Monday, 13 June 2011

89 Cornwall Street

89 Cornwall Street (Oil on canvas, 145 x 180 mm approx)

My recent excursion into working to commission worked really well, I thought, so I was interested to read John Salmon's blog post, Commissions? No thanks, in which he recounts the awkward progress of a commission he undertook and the increasingly bizarre items he was asked to include.

John's article reminded me that the Holy Island commission isn't my first commission. The painting shown here was done as the result of a commission I was offered in October 2006. The proposal looked promising. As one of a group of artists, I was to paint a "portrait" of the headquarters of a financial services company. The resulting work would be hung there, a brochure would be printed to include all the works and prints would be shown in their offices round the country. No extra payment for the prints, but I was content that my work would be seen widely.

I accepted and completed the painting using photographs provided by the commissioning agent (who was not the client), shipping it off in November 2006.

By December I learned that the client had decided to postpone printing the brochure until the following March, but I would be contacted in the near future for a written perspective on my work to be included in the brochure.

By July 2007 nothing further had been heard and I had yet to issue an Invoice (foolish me). The commissioners told me the project was still on hold but that I should issue my invoice direct to the client. I did so on 10 July.

I issued a Statement in August and followed that with a letter later that month.

On 4 January 2008 I sent a new Invoice and Statement to the commissioning agents, arguing that my contract was with them rather than the client and asking for payment within seven days.

That did at least shake things up, finally. By return of post my Invoice and Statement came back with an apologetic letter, suggesting that "the confusion may stem from a changeover in staff" at the client's offices.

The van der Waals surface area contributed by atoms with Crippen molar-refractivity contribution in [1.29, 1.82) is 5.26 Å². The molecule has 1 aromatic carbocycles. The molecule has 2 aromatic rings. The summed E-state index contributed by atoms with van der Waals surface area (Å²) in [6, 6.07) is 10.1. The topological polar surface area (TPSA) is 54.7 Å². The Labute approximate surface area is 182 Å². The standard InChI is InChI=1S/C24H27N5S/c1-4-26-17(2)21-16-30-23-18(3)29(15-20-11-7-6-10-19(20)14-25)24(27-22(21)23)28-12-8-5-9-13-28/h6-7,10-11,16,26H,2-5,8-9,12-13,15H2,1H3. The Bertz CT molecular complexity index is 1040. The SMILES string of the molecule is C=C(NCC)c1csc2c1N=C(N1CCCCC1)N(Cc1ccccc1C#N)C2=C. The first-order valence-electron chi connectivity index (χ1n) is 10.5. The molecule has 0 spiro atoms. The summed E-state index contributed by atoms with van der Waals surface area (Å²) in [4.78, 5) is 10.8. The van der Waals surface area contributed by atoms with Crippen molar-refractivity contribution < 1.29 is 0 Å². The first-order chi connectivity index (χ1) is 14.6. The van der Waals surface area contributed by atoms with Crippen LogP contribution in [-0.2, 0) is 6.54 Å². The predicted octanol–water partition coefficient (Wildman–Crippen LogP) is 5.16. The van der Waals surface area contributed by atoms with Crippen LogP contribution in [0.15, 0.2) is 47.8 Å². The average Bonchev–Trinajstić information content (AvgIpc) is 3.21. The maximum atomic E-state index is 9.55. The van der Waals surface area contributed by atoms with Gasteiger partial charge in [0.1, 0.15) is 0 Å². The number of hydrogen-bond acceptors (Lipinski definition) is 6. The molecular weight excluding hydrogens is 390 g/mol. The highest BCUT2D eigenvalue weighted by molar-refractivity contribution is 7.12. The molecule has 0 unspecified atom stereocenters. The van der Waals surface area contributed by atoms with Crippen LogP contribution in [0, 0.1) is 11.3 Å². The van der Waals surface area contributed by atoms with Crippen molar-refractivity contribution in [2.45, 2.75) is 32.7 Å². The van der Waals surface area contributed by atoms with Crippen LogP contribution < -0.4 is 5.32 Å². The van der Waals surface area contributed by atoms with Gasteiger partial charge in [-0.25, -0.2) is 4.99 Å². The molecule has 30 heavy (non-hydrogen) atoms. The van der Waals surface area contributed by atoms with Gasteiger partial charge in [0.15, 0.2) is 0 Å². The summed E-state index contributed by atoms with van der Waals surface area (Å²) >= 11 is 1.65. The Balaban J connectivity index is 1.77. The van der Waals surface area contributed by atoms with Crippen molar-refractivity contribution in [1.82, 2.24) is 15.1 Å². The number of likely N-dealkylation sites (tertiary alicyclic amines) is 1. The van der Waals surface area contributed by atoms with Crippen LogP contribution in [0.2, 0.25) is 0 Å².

Payment arrived from the client on 9 January 2008.

It might be argued that I should have been more proactive in chasing up the payment, but this was my first experience of a formal commission and was unsure of how things worked. I also had other problems in my life. The most annoying aspect of it is that I rather enjoyed carrying out the work and had hopes that it might lead to similar commissions. The whole episode depressed me and I put it out of my mind. Even the original photographs I took of the painting have disappeared - the one shown here is taken from the inkjet print I attached to the Invoices.

[Later: A trawl of the Internet shows that the client company went into administration in May 2008, after allegations of "financial irregularities." and was sold shortly afterwards. A history of the business, following the arrival of the man whom I was told in January 2008 had all of the pictures, makes fascinating reading. I don't know where he is now, or where my painting might be.]


John Salmon said...

I'm pleased my experience rang a few bells for you too Harry. Who'd want to be an artist eh?. Yeah! Too right, we do.

Thanks for the link in your post Harry. I'll be certain to repay the compliment at some stage.

All good wishes beamed from London.

harry bell said...

Many thanks, John. As you suggest, we do it because we have to.

April Jarocka said...

Scary. It makes me grateful my commissions are on a more personal level. At least you did get paid, but shame you've no idea what happened to the painting.

harry bell said...

All my other commissions have been on a personal level, too, but this one originated with AXIS. It hasn't put me off accepting other commissions in this way, but I'd be much more wary and on top of things.